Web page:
Every person by or against whom an order is sought for relief under Title 11, United States Code, shall be permitted to exempt from property of the estate any property that is exempt from attachment and execution under the law of the state of Missouri or under federal law, other than Title 11, United States Code, Section 522(d), and no such person is authorized to claim as exempt the property that is specified under Title 11, United States, Code, Section 522(d).

(Rev.Stat.Mo. 513.427 (Supp. 1992) (emphasis added)).

While Debtors rely primarily on the theory of sovereign immunity for the proposition that their interest in the tax refund was exempt from attachment and execution on the date of filing, their theory more accurately derives from two provisions in the U.S. Code, addressing assignment of claims against the government and interception or garnishment of tax refunds. ( See, 26 U.S.C. § 6402 (Supp. 1992) and 31 U.S.C. § 3727 (1983 and Supp. 1992)). The Court considers these provisions determinative of Debtors' exemption question.

Attachment of Tax Refunds — 26 U.S.C. § 6402

Section 6402 of the Internal Revenue Code restricts garnishment or interception of tax refunds in the possession of the IRS. ( 26 U.S.C. § 6402 (Supp. 1992)). Subparagraph (a) of this section states the general rule that the IRS will refund the balance of any overpayment to a taxpayer subject only to reduction in the amount of the refund for other outstanding tax liabilities and for payment of selected obligations described in subparagraphs (c) and (d) of § 6402. Subparagraph (c) authorizes the IRS, upon notification from a state agency collecting past due support payments (as defined in Section 464 of the Social Security Act), to reduce the amount of a tax refund by the amount of the past due support and remit payment to the State agency. Subparagraph (d) authorizes the IRS upon notification from any federal agency that the taxpayer owes a legally enforceable debt to that agency to reduce the amount of the tax refund and remit payment to the appropriate federal agency (including for example, payment of other tax obligations and government insured student loans). ( See, 26 U.S.C. § 6402(c), (d)) Pursuant to § 6402, the IRS may pay a taxpayer's refund only to the taxpayer and to those entities described in § 6402; all other attempts to garnish a tax refund are ineffective against the government.

The reference to § 464 of the Social Security Act is properly a reference to 42 U.S.C. § 664(c) which defines "past-due support" as:


the amount of a delinquency, determined under a court order of an administrative process established under State law, for support and maintenance of a child, or of a child and the parent with whom the child is living. 42 U.S.C. § 664(c)(1) (1991).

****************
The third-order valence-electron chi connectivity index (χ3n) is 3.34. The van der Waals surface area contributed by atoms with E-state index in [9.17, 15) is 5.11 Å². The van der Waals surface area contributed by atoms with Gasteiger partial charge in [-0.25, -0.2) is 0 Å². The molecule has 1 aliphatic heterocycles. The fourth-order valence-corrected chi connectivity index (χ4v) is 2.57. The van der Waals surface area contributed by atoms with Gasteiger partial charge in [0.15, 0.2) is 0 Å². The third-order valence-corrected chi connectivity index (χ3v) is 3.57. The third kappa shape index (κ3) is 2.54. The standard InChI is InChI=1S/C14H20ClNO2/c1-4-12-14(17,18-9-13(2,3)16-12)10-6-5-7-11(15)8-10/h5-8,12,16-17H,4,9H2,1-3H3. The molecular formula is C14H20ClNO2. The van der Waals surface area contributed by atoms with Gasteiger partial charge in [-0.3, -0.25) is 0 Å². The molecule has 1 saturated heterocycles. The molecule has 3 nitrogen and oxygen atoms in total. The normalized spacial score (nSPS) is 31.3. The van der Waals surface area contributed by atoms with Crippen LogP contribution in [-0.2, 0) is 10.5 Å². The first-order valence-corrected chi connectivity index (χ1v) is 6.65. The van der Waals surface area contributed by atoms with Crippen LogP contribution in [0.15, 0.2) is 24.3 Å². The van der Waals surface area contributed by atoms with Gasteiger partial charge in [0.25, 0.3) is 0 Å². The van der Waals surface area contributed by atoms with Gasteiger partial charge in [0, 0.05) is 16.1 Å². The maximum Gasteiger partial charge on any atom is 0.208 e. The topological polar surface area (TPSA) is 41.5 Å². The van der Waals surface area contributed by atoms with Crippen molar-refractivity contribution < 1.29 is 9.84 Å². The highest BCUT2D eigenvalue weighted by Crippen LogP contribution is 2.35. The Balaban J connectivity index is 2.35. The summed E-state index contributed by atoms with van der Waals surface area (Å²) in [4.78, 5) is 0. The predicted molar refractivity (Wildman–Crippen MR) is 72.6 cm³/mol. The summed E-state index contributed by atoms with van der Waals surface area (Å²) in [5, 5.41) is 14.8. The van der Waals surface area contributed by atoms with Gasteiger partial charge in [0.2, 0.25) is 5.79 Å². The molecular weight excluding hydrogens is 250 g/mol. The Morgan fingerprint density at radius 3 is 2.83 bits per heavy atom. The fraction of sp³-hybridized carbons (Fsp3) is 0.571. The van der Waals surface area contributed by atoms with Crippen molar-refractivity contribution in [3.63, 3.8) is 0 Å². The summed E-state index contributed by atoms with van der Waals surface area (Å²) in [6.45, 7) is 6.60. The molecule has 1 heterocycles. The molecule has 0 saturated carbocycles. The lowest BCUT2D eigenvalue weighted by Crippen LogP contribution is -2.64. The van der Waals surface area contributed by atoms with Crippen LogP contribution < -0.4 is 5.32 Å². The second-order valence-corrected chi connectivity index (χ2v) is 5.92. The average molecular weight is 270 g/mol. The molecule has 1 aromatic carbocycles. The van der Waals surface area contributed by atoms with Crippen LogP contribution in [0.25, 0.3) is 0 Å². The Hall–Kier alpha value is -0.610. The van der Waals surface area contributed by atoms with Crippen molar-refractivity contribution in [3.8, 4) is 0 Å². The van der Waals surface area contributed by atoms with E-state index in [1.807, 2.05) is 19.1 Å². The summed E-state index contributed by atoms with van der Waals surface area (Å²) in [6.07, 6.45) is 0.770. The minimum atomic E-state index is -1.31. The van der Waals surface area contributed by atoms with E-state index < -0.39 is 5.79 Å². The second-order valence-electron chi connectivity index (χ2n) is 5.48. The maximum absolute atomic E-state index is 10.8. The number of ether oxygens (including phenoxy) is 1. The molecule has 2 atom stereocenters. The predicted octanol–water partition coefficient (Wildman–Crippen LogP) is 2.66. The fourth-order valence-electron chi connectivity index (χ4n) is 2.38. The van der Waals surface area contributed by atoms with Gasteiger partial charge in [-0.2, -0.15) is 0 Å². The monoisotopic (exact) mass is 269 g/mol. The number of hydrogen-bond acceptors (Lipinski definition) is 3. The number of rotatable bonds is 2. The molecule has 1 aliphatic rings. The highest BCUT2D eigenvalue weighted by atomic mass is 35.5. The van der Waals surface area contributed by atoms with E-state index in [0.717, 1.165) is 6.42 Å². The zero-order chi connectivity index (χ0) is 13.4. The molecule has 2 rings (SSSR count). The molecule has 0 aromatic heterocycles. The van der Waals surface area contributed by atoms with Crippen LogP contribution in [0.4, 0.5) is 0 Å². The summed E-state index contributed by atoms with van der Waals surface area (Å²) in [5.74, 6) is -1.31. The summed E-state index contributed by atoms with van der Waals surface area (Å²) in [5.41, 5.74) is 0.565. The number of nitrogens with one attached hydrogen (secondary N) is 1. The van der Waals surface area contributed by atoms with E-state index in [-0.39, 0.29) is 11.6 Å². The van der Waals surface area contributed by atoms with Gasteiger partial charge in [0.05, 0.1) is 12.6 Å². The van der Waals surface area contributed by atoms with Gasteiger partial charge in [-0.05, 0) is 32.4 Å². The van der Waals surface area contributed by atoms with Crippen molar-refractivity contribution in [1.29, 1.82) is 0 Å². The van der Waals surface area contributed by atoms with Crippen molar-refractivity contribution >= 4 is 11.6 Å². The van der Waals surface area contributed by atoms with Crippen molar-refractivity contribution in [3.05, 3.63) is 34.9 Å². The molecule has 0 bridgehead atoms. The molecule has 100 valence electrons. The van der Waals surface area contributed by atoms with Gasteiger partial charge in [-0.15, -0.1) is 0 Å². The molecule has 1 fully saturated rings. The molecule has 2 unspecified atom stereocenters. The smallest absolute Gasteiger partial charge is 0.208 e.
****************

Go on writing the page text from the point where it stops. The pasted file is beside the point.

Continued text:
Debtors assert that because most creditors cannot levy on tax refunds in the possession of the government, such refunds are, for the purposes of § 513.427 "exempt from attachment and execution." Accordingly, Debtors maintain that their interest in their tax refund was exempt on the date of filing under Missouri's "opt out" statute. The Court is not persuaded by this analysis because even though most creditors may not attach or execute upon a tax refund in the possession of the IRS, certain creditors may reach the refund, thus making the refund property which is subject to attachment and execution. Property which is subject to attachment or execution is, by definition, not property which is exempt from attachment and execution. Section 513.427 allows a debtor to exempt from property of the estate only property that is exempt from attachment and execution under state or federal non-bankruptcy law. Because Debtors' tax refund could have been levied upon by certain creditors, namely state and federal agencies under § 6402(c) or (d), the refund is simply not property which is exempt from attachment and execution.

In adopting such a straight forward reading of Missouri's "opt out" statute, the Court realizes that its decision could lead to the anomalous result that certain creditors in bankruptcy (e.g. unsecured non-priority creditors) may receive distribution from the proceeds of Debtors' tax refund although absent a bankruptcy filing those creditors could not have levied upon the refund while it was in the possession of the IRS. This distinction, however, is not troublesome because the Court is called upon to apply Missouri's exemption statute as it finds it, regardless of the consequences. The Supreme Court has repeatedly stated that where a statute's language is plain the "`sole function of the courts is to enforce it according to its terms.'" U.S. v. Ron Pair Enters., Inc., 489 U.S. 235, 241, 109 S.Ct. 1026, 1030, 103 L.Ed.2d 290 (1989), citing, Caminetti v. U.S., 242 U.S. 470, 483, 37 S.Ct. 192, 194, 61 L.Ed. 442 (1917). In the instant case, Missouri's "opt-out" statute states that property may be claimed as exempt in bankruptcy if it "is exempt from attachment and execution" under state or non-bankruptcy federal law. Because the property at issue (Debtor's tax refund) may be attached by certain claimants under § 6402, the refund is simply not exempt from attachment or execution.